Since the beginning of the economic downturn, the department has worked closely with the legislature to find ways to reduce the burden of corrections on taxpayers, while still ensuring the safety of Georgians.  

The department has already closed five inefficient state prisons and has proposed closing three additional ones this year. In order to manage the population, the department is adding beds within existing facilities, a cheaper option than maintaining an entirely separate prison, and is investing in private prisons. The state is also examining paroling low-risk, geriatric patients to nursing homes and making better use of electronic monitoring and community facilities.

Revenues: While the state is obviously examining every way possible to lower expenditures, the General Assembly may also choose to consider ways to increase funds coming into the state. As many local governments have pointed out, the state needs to first turn to enforcement of tax collections. We have heard numerous anecdotal stories of businesses that are not paying sales taxes or are ringing up cash items as untaxed “lottery.” Maybe private enterprises could help identify fraud and provide collection services.

There are other options as well. A recent audit pointed out that some state fines and fees have not been updated for 20 years, many of which could be adjusted for inflation.  It stands to reason that a fee should cover the cost of delivering a service.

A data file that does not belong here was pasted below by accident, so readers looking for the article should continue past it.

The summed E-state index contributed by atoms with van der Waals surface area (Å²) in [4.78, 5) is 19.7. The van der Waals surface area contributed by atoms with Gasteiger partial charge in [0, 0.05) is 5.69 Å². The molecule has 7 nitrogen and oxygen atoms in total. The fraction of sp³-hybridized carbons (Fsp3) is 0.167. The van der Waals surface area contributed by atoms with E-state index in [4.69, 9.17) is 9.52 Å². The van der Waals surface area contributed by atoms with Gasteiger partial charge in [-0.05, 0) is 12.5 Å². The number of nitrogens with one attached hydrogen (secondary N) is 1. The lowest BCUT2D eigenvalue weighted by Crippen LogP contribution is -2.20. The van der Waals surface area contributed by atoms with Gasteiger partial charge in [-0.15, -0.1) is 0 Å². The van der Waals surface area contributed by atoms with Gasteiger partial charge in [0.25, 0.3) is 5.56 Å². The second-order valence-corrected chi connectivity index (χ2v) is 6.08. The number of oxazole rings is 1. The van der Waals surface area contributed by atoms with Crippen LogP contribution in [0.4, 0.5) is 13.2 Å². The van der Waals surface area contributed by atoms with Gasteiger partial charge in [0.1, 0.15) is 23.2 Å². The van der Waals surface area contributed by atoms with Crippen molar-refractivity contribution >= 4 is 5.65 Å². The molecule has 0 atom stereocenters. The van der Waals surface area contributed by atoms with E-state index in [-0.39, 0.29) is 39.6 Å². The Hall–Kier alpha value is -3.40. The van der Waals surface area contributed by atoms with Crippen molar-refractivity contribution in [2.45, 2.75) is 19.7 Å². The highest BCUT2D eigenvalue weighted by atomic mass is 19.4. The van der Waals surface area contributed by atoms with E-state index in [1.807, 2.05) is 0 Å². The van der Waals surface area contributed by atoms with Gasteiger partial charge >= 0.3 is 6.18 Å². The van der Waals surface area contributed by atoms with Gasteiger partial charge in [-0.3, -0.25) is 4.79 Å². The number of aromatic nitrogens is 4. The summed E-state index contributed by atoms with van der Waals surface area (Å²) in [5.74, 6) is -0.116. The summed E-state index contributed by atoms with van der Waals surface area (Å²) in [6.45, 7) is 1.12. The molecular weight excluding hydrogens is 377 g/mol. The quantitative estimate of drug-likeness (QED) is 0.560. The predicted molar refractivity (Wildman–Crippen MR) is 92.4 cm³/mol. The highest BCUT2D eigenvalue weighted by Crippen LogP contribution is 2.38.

Another consideration may be to develop a “tax expenditure” report to help legislators assess whether the various credits, deductions or exemptions provided throughout the tax code are still serving their original purposes.

This session, legislators are going to be faced with many tough decisions that will have serious implications on the state’s future. It is going to take the cooperation of the Governor and the General Assembly to make strategic, well-informed decisions to ensure the state’s future fiscal stability and to rethink how we manage our way out.

I may be reached at
234 State Capitol, Atlanta, GA 30334
(404) 656-5038 (phone)
(404) 657-7094 (fax)
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Or call toll-free at
1-800-367-3334 day or night
Reidsville office: (912) 557-3811